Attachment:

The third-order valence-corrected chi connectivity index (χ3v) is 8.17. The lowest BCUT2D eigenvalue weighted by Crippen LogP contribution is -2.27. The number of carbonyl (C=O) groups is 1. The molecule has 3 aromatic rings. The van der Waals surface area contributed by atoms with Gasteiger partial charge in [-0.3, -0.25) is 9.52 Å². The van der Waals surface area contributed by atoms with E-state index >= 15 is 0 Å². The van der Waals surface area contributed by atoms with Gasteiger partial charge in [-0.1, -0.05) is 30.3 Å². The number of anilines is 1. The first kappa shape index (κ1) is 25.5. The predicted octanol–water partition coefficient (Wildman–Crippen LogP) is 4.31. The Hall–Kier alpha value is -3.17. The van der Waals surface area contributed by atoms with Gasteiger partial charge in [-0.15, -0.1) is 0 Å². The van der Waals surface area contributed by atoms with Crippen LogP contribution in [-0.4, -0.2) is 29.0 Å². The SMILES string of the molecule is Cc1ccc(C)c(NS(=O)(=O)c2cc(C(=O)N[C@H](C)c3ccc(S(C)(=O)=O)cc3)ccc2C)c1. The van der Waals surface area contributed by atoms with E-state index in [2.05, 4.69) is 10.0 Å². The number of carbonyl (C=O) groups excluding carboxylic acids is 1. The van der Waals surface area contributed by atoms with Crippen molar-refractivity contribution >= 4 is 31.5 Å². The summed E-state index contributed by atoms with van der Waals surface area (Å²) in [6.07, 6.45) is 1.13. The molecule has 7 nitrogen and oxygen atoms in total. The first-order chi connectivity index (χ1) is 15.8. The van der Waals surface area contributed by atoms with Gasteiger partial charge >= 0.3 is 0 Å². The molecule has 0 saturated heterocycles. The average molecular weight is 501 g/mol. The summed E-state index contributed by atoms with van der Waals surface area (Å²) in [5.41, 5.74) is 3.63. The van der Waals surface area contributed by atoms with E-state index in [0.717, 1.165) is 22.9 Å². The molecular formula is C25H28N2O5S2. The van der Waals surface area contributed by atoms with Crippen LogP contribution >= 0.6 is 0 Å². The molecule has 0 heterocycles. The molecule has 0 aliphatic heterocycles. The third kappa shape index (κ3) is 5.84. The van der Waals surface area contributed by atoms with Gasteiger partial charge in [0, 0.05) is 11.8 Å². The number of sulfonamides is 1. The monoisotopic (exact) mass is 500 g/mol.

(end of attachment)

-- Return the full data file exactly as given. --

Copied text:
The third-order valence-corrected chi connectivity index (χ3v) is 8.17. The lowest BCUT2D eigenvalue weighted by Crippen LogP contribution is -2.27. The number of carbonyl (C=O) groups is 1. The molecule has 3 aromatic rings. The van der Waals surface area contributed by atoms with Gasteiger partial charge in [-0.3, -0.25) is 9.52 Å². The van der Waals surface area contributed by atoms with E-state index >= 15 is 0 Å². The van der Waals surface area contributed by atoms with Gasteiger partial charge in [-0.1, -0.05) is 30.3 Å². The number of anilines is 1. The first kappa shape index (κ1) is 25.5. The predicted octanol–water partition coefficient (Wildman–Crippen LogP) is 4.31. The Hall–Kier alpha value is -3.17. The van der Waals surface area contributed by atoms with Gasteiger partial charge in [-0.15, -0.1) is 0 Å². The van der Waals surface area contributed by atoms with Crippen LogP contribution in [-0.4, -0.2) is 29.0 Å². The SMILES string of the molecule is Cc1ccc(C)c(NS(=O)(=O)c2cc(C(=O)N[C@H](C)c3ccc(S(C)(=O)=O)cc3)ccc2C)c1. The van der Waals surface area contributed by atoms with E-state index in [2.05, 4.69) is 10.0 Å². The number of carbonyl (C=O) groups excluding carboxylic acids is 1. The van der Waals surface area contributed by atoms with Crippen molar-refractivity contribution >= 4 is 31.5 Å². The summed E-state index contributed by atoms with van der Waals surface area (Å²) in [6.07, 6.45) is 1.13. The molecule has 7 nitrogen and oxygen atoms in total. The first-order chi connectivity index (χ1) is 15.8. The van der Waals surface area contributed by atoms with Gasteiger partial charge >= 0.3 is 0 Å². The molecule has 0 saturated heterocycles. The average molecular weight is 501 g/mol. The summed E-state index contributed by atoms with van der Waals surface area (Å²) in [5.41, 5.74) is 3.63. The van der Waals surface area contributed by atoms with E-state index in [0.717, 1.165) is 22.9 Å². The molecular formula is C25H28N2O5S2. The van der Waals surface area contributed by atoms with Crippen LogP contribution >= 0.6 is 0 Å². The molecule has 0 heterocycles. The molecule has 0 aliphatic heterocycles. The third kappa shape index (κ3) is 5.84. The van der Waals surface area contributed by atoms with Gasteiger partial charge in [0, 0.05) is 11.8 Å². The number of sulfonamides is 1. The monoisotopic (exact) mass is 500 g/mol.